In volume four of Order and History, however, Voegelin reflected on the limitations of such a cycle, world-historical or not, and concluded that the epochal events of philosophy and revelation, or, to use his contemporary formulations, of noetic and pneumatic theophanic experiences, occurred within the ecumenic age, to use the title of the book. [11]   According to Gebhardt, this new interpretation was faithful to the theoretical interpretative principles that had guided his inquiry from the beginning, namely the science of order based on a critical theory of human existence, or a philosophical anthropology.  Faithfulness to this hermeneutic accounts for why Voegelin abandoned the "history of ideas approach to political order and it explains as well the changes between volumes three and four of Order and History.  Moreover, the application of this interpretative strategy to the ever increasing material produced by the historical sciences Lawrence's information explosion has engendered a new theoretical perspective.

          Gebhardt's formulation regarding this new perspective was that a "good part of the institutional and intellectual heritage of Christianity was no longer "socially relevant, including a great deal of patrology (or patristics) and scholasticism. [12]   Other parts of the Christian heritage, including faith formed in love (fides caritata formata), the psychology of concupiscence and pride, and certain theological formulations of Eckhart and Schelling, were "not yet ripe for falling into oblivion.  Gebhardt interpreted the observation that Voegelin made in a 1945 letter to Karl Lwith as follows: "At closer inspection, the essence' of Christianity turns out to be a modernist, antitraditional, and antidoctrinal philosophical exegesis of the spiritual core of historical Christianity.  Consequently, it is radically dissociated from the ecclesiastical establishment (17).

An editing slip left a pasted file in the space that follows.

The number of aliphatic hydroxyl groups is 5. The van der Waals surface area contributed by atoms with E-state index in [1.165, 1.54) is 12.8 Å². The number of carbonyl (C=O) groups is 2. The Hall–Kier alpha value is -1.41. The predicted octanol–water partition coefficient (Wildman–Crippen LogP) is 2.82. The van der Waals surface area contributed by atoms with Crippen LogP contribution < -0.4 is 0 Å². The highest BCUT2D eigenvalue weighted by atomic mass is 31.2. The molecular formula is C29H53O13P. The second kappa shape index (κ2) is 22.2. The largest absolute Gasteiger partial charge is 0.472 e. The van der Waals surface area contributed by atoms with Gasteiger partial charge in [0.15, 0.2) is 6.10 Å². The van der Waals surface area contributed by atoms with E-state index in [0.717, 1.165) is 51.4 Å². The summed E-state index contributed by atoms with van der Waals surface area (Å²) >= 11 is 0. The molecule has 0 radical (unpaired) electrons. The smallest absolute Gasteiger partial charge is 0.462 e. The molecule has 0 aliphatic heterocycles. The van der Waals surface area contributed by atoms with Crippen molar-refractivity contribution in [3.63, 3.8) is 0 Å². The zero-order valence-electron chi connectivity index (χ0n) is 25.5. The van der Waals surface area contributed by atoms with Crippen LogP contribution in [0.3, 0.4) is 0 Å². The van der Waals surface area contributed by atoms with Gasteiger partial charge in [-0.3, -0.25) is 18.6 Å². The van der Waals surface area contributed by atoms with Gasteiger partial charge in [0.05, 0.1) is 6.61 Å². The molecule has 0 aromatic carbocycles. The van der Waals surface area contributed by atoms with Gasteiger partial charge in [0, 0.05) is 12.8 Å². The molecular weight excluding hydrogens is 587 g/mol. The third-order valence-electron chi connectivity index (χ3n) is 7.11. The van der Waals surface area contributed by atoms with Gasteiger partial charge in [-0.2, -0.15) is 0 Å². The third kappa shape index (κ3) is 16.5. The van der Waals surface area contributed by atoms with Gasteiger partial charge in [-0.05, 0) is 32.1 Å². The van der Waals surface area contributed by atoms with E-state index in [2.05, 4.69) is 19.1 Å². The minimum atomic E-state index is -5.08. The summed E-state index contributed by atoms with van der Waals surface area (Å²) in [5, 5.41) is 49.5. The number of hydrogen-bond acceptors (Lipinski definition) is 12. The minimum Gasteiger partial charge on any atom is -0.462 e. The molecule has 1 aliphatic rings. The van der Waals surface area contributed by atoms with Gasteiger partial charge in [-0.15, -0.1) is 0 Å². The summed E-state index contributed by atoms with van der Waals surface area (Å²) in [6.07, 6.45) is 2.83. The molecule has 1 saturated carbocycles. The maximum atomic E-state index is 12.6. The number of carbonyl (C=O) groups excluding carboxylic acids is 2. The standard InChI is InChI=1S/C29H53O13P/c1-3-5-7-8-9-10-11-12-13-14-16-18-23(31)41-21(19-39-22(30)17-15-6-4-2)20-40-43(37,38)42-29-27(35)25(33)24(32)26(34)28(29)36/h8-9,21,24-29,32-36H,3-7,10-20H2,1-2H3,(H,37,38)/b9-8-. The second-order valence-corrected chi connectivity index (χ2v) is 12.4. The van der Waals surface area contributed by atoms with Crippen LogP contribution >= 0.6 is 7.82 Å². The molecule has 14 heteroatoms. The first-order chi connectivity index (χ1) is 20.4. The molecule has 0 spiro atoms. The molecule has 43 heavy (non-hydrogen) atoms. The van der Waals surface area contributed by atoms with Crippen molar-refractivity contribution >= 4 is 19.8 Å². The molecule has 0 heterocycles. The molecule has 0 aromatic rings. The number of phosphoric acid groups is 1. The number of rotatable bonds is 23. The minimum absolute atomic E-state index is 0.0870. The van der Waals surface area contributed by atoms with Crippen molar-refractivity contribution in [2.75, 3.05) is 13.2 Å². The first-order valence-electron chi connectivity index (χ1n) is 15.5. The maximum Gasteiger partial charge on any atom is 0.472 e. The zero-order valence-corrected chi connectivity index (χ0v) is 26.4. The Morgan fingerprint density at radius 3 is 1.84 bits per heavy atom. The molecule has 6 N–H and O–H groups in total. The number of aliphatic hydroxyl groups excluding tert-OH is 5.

If the allusion to Feuerbach's notorious Essence of Christianity were not sufficiently provocative, Gebhardt's inference regarding the implications of radical dissociation from the ecclesiastical establishment, that is, the Church, certainly was.  First, Gebhardt quoted an excerpt from Voegelin's History of Political Ideas that, in its entirety reads as follows: